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“Can you keep a secret?”
The voice on the phone belonged to Senator Lindsey Graham, the South Carolina Republican who sits on the Senate Armed Services Committee. The secret was that he was organizing a bipartisan congressional research trip to go into Syrian territory held by the Syrian Democratic Forces (S.D.F.), a Kurdish-led militia that is a primary ally of the United States fighting on the ground against the Islamic State. The delegation would tour prisons where the S.D.F. is warehousing captive ISIS fighter suspects from nearly 50 countries, raising a dilemma to which he believes the world needs to pay more attention: What should happen to them?
Plans for such a sensitive trip are kept quiet to avoid tipping off militants about a potential target, but I had a reason to know about them: Senator Graham was inviting me to travel with the group and write whatever I saw fit about what we would see. This was a unique opportunity: The Kurds normally do not let journalists tour their ISIS fighter prisons.
I have been writing about legal and policy problems related to the government’s handling of captured terrorism suspects for 15 years — for three newspapers and in two books — ever since I made my first of many reporting trips to the American wartime prison at Guantánamo Bay, Cuba, in 2003.
I was hooked after picking up my first detention scoop on that trip: The Bush administration had quietly decided to build a permanent, concrete-walled prison at the base to replace the open-air cellblocks the military erected the previous year to hold hundreds of men largely captured in Afghanistan and Pakistan. The move signaled that its almost off-the-cuff decision to bring hundreds of terrorism suspects to Cuba — claiming it could hold them in indefinite wartime detention without trial — was hardening into a long-term policy.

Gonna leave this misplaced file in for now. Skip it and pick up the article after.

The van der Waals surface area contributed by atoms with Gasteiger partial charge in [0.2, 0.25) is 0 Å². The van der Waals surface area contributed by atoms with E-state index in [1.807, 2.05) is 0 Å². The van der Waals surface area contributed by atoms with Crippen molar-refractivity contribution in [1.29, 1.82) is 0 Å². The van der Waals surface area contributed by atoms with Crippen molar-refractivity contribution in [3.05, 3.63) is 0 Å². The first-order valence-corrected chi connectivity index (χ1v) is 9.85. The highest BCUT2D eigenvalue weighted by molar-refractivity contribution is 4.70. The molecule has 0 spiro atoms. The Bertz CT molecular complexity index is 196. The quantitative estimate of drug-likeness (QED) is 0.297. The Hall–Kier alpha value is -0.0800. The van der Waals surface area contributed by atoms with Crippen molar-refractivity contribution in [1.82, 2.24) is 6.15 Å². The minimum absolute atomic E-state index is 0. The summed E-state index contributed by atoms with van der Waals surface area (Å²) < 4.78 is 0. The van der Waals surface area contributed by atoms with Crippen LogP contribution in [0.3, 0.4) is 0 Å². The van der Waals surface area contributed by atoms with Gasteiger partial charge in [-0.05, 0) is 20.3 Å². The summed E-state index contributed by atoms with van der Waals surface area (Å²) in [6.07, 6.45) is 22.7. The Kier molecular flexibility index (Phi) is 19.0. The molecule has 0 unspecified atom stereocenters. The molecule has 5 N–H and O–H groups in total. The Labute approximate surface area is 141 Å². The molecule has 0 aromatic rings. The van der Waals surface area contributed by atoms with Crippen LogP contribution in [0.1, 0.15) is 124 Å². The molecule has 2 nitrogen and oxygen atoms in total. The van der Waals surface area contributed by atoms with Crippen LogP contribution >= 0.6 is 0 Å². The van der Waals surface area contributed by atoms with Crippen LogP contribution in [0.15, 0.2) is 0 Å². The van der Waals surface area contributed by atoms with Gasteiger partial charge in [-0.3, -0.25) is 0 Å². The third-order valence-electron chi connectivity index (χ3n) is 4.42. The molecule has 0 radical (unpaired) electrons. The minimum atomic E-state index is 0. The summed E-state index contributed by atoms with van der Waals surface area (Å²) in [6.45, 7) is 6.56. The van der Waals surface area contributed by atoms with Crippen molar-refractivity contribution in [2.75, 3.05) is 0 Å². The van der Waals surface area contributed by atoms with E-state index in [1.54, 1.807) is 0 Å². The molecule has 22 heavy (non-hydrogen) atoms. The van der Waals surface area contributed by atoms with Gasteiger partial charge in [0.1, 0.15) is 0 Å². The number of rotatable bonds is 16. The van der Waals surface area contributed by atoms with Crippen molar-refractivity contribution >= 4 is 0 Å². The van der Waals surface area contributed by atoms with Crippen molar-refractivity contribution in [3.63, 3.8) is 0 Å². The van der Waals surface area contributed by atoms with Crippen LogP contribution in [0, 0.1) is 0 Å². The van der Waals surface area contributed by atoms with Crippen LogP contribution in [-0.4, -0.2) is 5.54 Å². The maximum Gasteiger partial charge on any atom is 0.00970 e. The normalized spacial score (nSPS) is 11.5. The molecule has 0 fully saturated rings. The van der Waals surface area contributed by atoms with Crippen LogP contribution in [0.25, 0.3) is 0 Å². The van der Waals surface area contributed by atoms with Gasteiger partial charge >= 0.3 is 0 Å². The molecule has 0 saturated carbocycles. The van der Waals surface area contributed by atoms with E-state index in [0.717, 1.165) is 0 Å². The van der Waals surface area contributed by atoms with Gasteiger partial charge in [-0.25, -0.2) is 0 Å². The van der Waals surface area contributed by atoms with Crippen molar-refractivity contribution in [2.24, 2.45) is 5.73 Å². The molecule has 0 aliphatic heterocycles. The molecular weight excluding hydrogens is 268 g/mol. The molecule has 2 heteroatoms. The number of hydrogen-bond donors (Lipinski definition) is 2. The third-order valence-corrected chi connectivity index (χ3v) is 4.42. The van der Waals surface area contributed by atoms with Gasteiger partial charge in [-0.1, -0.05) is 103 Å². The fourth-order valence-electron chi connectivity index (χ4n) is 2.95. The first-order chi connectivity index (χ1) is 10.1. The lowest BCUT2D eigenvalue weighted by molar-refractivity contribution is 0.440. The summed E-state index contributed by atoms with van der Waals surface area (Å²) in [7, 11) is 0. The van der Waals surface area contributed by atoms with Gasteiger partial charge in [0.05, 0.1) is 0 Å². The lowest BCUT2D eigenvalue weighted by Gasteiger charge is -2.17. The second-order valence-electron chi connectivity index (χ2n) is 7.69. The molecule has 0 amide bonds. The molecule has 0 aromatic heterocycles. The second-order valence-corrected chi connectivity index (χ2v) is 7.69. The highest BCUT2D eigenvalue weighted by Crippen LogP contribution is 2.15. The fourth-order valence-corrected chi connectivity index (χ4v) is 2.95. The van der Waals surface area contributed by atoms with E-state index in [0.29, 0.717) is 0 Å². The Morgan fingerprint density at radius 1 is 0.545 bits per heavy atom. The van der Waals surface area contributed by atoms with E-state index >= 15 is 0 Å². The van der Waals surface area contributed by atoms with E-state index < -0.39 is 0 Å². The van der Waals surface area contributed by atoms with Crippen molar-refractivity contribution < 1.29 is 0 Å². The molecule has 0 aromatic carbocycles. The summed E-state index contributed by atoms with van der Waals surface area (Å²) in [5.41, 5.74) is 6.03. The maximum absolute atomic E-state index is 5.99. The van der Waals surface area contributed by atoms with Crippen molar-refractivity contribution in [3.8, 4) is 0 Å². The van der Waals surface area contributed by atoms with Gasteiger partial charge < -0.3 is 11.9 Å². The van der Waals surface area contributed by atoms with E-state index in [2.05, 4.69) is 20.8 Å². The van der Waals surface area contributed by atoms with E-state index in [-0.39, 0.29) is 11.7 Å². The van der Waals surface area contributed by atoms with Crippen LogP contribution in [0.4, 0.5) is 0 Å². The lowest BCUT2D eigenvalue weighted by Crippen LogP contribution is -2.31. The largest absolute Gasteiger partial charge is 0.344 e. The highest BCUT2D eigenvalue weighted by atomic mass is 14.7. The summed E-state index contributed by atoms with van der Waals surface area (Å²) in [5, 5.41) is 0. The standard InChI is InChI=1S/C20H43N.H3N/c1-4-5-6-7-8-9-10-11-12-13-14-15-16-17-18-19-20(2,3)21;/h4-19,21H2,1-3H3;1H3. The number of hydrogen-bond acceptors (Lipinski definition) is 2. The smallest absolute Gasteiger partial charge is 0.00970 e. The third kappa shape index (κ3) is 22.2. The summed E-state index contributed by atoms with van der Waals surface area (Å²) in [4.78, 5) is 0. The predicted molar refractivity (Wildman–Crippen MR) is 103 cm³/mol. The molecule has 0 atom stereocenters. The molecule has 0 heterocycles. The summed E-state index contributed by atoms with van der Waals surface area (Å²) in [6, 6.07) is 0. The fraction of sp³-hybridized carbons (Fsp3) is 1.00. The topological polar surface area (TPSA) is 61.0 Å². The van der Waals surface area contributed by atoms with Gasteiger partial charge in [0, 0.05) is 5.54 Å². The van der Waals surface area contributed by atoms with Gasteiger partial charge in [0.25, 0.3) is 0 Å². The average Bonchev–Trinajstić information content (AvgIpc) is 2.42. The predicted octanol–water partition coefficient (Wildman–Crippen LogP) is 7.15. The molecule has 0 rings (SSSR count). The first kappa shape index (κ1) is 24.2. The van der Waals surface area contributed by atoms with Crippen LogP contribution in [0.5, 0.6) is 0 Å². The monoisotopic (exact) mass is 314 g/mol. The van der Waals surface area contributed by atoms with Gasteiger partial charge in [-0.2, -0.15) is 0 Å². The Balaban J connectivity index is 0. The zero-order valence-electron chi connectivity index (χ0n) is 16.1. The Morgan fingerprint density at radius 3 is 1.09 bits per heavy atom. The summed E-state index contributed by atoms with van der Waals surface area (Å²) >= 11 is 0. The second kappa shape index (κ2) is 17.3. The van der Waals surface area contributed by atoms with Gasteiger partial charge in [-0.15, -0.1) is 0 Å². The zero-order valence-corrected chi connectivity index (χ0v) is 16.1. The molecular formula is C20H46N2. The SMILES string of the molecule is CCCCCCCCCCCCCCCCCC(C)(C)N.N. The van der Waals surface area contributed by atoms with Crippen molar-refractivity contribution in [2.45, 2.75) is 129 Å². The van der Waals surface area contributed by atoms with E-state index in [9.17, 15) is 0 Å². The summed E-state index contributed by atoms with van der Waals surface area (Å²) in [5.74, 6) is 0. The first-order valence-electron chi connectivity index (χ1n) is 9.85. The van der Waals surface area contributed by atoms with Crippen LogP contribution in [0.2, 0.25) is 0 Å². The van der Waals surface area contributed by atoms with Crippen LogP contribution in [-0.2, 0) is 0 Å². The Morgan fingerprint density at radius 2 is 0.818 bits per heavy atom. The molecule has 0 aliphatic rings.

Prisoner-of-war-style detention until the end of hostilities developed during wars between uniform-wearing armies as a humanitarian alternative to slaughtering enemy captives in order to prevent them from returning to the battlefield. When the Bush administration claimed after the Sept. 11 attacks that it could hold certain terrorism suspects that way, it raised novel issues.
Traditional wars end, after which P.O.W.s go home. But the conflict with Al Qaeda and its morphing, splintering progeny is open-ended, meaning life imprisonment without trial. Still, the Supreme Court upheld the practice in 2004.
As the years passed and the costs and headaches of indefinitely imprisoning large numbers of men at Guantánamo accumulated, the Bush and Obama administrations tried to close the prison. Today, of the roughly 780 men who were brought there, only 40 remain. But it proved to be tremendously difficult, bureaucratically and politically, to let captives go: Any transfer creates some risk and the opportunity for blame.
The government’s policy in more recent years has been to prosecute terrorism suspects in civilian courts — winning long sentences to keep them locked up in a legally stable way — or to avoid taking custody of them in the first place; the Pentagon opposes getting more deeply back into long-term detention — especially for rank-and-file nobodies. This is why the Trump administration has yet to bring any new detainees to Guantánamo, for all its rhetoric about filling it back up.
Still, even President Obama was unwilling to abandon wartime detention power: His idea for closing the prison, before Congress blocked it, was to move several dozen detainees who were deemed untriable but too dangerous to release to a different prison for continued detention. Human-rights advocates have relentlessly shamed the United States for that approach, espousing the generally European view that terrorism suspects should be prosecuted or released. Yet many European nations are now themselves effectively using wartime detention to solve their ISIS citizens problem — by outsourcing imprisonment to the Kurds.